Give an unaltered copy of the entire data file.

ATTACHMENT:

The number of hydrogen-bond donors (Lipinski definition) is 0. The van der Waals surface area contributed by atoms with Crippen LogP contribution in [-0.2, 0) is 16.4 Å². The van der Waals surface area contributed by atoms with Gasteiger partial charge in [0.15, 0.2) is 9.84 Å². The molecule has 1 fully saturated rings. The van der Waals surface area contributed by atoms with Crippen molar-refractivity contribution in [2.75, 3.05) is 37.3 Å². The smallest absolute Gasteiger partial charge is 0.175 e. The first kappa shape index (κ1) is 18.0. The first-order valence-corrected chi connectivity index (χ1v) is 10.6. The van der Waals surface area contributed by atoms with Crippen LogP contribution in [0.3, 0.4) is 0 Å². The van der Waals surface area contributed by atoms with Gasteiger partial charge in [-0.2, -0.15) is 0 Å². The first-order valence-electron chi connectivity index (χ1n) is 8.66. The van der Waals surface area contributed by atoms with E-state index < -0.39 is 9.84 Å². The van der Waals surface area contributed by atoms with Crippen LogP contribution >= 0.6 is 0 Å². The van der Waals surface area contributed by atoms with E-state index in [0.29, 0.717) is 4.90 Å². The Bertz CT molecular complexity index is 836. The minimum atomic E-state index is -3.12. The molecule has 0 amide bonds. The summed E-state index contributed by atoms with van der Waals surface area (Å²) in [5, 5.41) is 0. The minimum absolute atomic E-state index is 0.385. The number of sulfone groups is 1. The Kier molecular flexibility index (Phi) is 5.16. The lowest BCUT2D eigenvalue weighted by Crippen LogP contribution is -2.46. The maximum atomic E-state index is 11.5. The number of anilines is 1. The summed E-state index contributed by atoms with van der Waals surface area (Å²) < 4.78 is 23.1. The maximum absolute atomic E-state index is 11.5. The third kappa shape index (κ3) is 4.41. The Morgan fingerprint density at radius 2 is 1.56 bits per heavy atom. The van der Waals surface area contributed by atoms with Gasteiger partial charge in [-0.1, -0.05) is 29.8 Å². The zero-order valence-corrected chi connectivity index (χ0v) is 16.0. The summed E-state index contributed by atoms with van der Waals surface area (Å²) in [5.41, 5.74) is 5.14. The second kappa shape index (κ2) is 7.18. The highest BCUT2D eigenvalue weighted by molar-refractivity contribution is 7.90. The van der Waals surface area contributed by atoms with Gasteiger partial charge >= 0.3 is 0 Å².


The number of hydrogen-bond donors (Lipinski definition) is 0. The van der Waals surface area contributed by atoms with Crippen LogP contribution in [-0.2, 0) is 16.4 Å². The van der Waals surface area contributed by atoms with Gasteiger partial charge in [0.15, 0.2) is 9.84 Å². The molecule has 1 fully saturated rings. The van der Waals surface area contributed by atoms with Crippen molar-refractivity contribution in [2.75, 3.05) is 37.3 Å². The smallest absolute Gasteiger partial charge is 0.175 e. The first kappa shape index (κ1) is 18.0. The first-order valence-corrected chi connectivity index (χ1v) is 10.6. The van der Waals surface area contributed by atoms with Crippen LogP contribution in [0.3, 0.4) is 0 Å². The van der Waals surface area contributed by atoms with Gasteiger partial charge in [-0.2, -0.15) is 0 Å². The first-order valence-electron chi connectivity index (χ1n) is 8.66. The van der Waals surface area contributed by atoms with E-state index < -0.39 is 9.84 Å². The van der Waals surface area contributed by atoms with Crippen LogP contribution >= 0.6 is 0 Å². The van der Waals surface area contributed by atoms with E-state index in [0.29, 0.717) is 4.90 Å². The Bertz CT molecular complexity index is 836. The minimum atomic E-state index is -3.12. The molecule has 0 amide bonds. The summed E-state index contributed by atoms with van der Waals surface area (Å²) in [5, 5.41) is 0. The minimum absolute atomic E-state index is 0.385. The number of sulfone groups is 1. The Kier molecular flexibility index (Phi) is 5.16. The lowest BCUT2D eigenvalue weighted by Crippen LogP contribution is -2.46. The maximum atomic E-state index is 11.5. The number of anilines is 1. The summed E-state index contributed by atoms with van der Waals surface area (Å²) < 4.78 is 23.1. The maximum absolute atomic E-state index is 11.5. The third kappa shape index (κ3) is 4.41. The Morgan fingerprint density at radius 2 is 1.56 bits per heavy atom. The van der Waals surface area contributed by atoms with Gasteiger partial charge in [-0.1, -0.05) is 29.8 Å². The zero-order valence-corrected chi connectivity index (χ0v) is 16.0. The summed E-state index contributed by atoms with van der Waals surface area (Å²) in [5.41, 5.74) is 5.14. The second kappa shape index (κ2) is 7.18. The highest BCUT2D eigenvalue weighted by molar-refractivity contribution is 7.90. The van der Waals surface area contributed by atoms with Gasteiger partial charge >= 0.3 is 0 Å².